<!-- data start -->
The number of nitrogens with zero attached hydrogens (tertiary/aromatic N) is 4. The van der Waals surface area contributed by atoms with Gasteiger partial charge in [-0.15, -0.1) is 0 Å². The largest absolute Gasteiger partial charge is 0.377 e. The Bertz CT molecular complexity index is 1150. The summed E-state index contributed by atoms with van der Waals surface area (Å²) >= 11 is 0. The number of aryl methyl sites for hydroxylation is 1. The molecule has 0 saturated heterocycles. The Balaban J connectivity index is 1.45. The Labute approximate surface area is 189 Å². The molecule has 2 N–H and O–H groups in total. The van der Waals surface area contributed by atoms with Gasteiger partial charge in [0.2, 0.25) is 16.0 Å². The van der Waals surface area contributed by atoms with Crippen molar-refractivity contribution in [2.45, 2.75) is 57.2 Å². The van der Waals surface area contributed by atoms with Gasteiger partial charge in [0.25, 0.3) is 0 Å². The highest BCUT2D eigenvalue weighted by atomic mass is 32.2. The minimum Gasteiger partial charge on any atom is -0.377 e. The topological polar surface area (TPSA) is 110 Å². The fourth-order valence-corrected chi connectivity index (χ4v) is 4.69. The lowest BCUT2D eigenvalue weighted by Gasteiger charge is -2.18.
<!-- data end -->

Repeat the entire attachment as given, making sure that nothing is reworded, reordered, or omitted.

The number of nitrogens with zero attached hydrogens (tertiary/aromatic N) is 4. The van der Waals surface area contributed by atoms with Gasteiger partial charge in [-0.15, -0.1) is 0 Å². The largest absolute Gasteiger partial charge is 0.377 e. The Bertz CT molecular complexity index is 1150. The summed E-state index contributed by atoms with van der Waals surface area (Å²) >= 11 is 0. The number of aryl methyl sites for hydroxylation is 1. The molecule has 0 saturated heterocycles. The Balaban J connectivity index is 1.45. The Labute approximate surface area is 189 Å². The molecule has 2 N–H and O–H groups in total. The van der Waals surface area contributed by atoms with Gasteiger partial charge in [0.2, 0.25) is 16.0 Å². The van der Waals surface area contributed by atoms with Crippen molar-refractivity contribution in [2.45, 2.75) is 57.2 Å². The van der Waals surface area contributed by atoms with Gasteiger partial charge in [0.25, 0.3) is 0 Å². The highest BCUT2D eigenvalue weighted by atomic mass is 32.2. The minimum Gasteiger partial charge on any atom is -0.377 e. The topological polar surface area (TPSA) is 110 Å². The fourth-order valence-corrected chi connectivity index (χ4v) is 4.69. The lowest BCUT2D eigenvalue weighted by Gasteiger charge is -2.18.